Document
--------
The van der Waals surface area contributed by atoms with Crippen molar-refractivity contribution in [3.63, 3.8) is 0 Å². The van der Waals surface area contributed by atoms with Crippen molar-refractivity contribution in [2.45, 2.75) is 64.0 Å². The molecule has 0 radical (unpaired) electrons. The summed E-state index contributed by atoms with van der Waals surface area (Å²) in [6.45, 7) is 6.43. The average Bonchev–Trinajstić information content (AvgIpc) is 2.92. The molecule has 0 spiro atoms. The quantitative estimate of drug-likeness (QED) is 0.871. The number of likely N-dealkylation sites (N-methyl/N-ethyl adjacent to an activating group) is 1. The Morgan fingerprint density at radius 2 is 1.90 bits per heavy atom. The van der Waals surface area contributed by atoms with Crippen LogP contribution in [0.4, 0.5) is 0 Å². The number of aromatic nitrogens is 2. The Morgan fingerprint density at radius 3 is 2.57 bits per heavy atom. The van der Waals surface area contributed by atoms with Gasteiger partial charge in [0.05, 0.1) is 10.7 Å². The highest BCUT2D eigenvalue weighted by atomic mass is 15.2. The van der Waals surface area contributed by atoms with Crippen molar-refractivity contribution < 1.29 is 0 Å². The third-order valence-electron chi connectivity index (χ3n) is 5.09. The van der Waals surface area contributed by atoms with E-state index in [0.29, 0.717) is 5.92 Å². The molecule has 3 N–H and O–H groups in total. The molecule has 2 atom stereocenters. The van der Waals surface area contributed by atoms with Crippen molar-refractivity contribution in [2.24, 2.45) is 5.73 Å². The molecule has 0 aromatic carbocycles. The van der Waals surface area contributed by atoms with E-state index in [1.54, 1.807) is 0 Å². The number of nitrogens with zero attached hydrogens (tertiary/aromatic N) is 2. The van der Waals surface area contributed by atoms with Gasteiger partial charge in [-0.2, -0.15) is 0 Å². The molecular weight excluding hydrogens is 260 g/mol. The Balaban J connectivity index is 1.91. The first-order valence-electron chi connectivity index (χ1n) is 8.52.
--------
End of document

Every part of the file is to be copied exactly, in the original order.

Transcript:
The van der Waals surface area contributed by atoms with Crippen molar-refractivity contribution in [3.63, 3.8) is 0 Å². The van der Waals surface area contributed by atoms with Crippen molar-refractivity contribution in [2.45, 2.75) is 64.0 Å². The molecule has 0 radical (unpaired) electrons. The summed E-state index contributed by atoms with van der Waals surface area (Å²) in [6.45, 7) is 6.43. The average Bonchev–Trinajstić information content (AvgIpc) is 2.92. The molecule has 0 spiro atoms. The quantitative estimate of drug-likeness (QED) is 0.871. The number of likely N-dealkylation sites (N-methyl/N-ethyl adjacent to an activating group) is 1. The Morgan fingerprint density at radius 2 is 1.90 bits per heavy atom. The van der Waals surface area contributed by atoms with Crippen LogP contribution in [0.4, 0.5) is 0 Å². The number of aromatic nitrogens is 2. The Morgan fingerprint density at radius 3 is 2.57 bits per heavy atom. The van der Waals surface area contributed by atoms with Gasteiger partial charge in [0.05, 0.1) is 10.7 Å². The highest BCUT2D eigenvalue weighted by atomic mass is 15.2. The van der Waals surface area contributed by atoms with Crippen molar-refractivity contribution < 1.29 is 0 Å². The third-order valence-electron chi connectivity index (χ3n) is 5.09. The van der Waals surface area contributed by atoms with E-state index in [0.29, 0.717) is 5.92 Å². The molecule has 3 N–H and O–H groups in total. The molecule has 2 atom stereocenters. The van der Waals surface area contributed by atoms with Crippen molar-refractivity contribution in [2.24, 2.45) is 5.73 Å². The molecule has 0 aromatic carbocycles. The van der Waals surface area contributed by atoms with E-state index in [1.54, 1.807) is 0 Å². The number of nitrogens with zero attached hydrogens (tertiary/aromatic N) is 2. The van der Waals surface area contributed by atoms with Gasteiger partial charge in [-0.2, -0.15) is 0 Å². The molecular weight excluding hydrogens is 260 g/mol. The Balaban J connectivity index is 1.91. The first-order valence-electron chi connectivity index (χ1n) is 8.52.